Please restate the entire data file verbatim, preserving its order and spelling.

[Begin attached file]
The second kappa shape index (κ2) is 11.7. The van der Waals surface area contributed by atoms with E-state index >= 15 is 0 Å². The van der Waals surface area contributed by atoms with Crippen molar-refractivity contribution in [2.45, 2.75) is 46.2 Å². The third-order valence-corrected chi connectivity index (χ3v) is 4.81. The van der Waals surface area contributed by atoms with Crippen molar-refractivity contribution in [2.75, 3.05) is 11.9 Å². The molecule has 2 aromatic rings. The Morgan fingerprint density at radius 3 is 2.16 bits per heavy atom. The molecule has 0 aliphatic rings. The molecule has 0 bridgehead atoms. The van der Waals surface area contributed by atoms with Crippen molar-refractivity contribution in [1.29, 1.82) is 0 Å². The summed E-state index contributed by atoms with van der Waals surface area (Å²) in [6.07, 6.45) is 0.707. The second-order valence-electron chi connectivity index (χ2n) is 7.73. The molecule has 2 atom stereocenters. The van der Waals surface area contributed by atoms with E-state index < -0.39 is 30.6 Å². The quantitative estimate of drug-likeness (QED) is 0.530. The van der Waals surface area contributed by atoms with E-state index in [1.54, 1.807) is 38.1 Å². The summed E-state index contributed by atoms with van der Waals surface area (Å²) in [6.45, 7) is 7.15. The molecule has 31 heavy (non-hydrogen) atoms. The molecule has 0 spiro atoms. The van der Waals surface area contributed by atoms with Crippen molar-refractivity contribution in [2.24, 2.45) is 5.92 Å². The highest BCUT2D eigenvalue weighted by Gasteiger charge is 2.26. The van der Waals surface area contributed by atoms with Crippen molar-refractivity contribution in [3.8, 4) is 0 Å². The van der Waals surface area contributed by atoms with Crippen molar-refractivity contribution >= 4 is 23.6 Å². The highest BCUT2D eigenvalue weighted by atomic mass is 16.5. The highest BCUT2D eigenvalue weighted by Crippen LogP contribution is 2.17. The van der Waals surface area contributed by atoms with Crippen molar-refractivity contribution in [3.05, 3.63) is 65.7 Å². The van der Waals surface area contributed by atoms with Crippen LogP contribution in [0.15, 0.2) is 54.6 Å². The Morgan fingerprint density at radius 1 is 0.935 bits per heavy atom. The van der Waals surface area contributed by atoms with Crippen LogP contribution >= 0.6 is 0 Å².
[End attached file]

The second kappa shape index (κ2) is 11.7. The van der Waals surface area contributed by atoms with E-state index >= 15 is 0 Å². The van der Waals surface area contributed by atoms with Crippen molar-refractivity contribution in [2.45, 2.75) is 46.2 Å². The third-order valence-corrected chi connectivity index (χ3v) is 4.81. The van der Waals surface area contributed by atoms with Crippen molar-refractivity contribution in [2.75, 3.05) is 11.9 Å². The molecule has 2 aromatic rings. The Morgan fingerprint density at radius 3 is 2.16 bits per heavy atom. The molecule has 0 aliphatic rings. The molecule has 0 bridgehead atoms. The van der Waals surface area contributed by atoms with Crippen molar-refractivity contribution in [1.29, 1.82) is 0 Å². The summed E-state index contributed by atoms with van der Waals surface area (Å²) in [6.07, 6.45) is 0.707. The second-order valence-electron chi connectivity index (χ2n) is 7.73. The molecule has 2 atom stereocenters. The van der Waals surface area contributed by atoms with E-state index < -0.39 is 30.6 Å². The quantitative estimate of drug-likeness (QED) is 0.530. The van der Waals surface area contributed by atoms with E-state index in [1.54, 1.807) is 38.1 Å². The summed E-state index contributed by atoms with van der Waals surface area (Å²) in [6.45, 7) is 7.15. The molecule has 31 heavy (non-hydrogen) atoms. The molecule has 0 spiro atoms. The van der Waals surface area contributed by atoms with Crippen molar-refractivity contribution in [2.24, 2.45) is 5.92 Å². The highest BCUT2D eigenvalue weighted by Gasteiger charge is 2.26. The van der Waals surface area contributed by atoms with Crippen molar-refractivity contribution in [3.8, 4) is 0 Å². The van der Waals surface area contributed by atoms with Crippen molar-refractivity contribution >= 4 is 23.6 Å². The highest BCUT2D eigenvalue weighted by atomic mass is 16.5. The highest BCUT2D eigenvalue weighted by Crippen LogP contribution is 2.17. The van der Waals surface area contributed by atoms with Crippen molar-refractivity contribution in [3.05, 3.63) is 65.7 Å². The van der Waals surface area contributed by atoms with Crippen LogP contribution in [0.15, 0.2) is 54.6 Å². The Morgan fingerprint density at radius 1 is 0.935 bits per heavy atom. The van der Waals surface area contributed by atoms with Crippen LogP contribution >= 0.6 is 0 Å².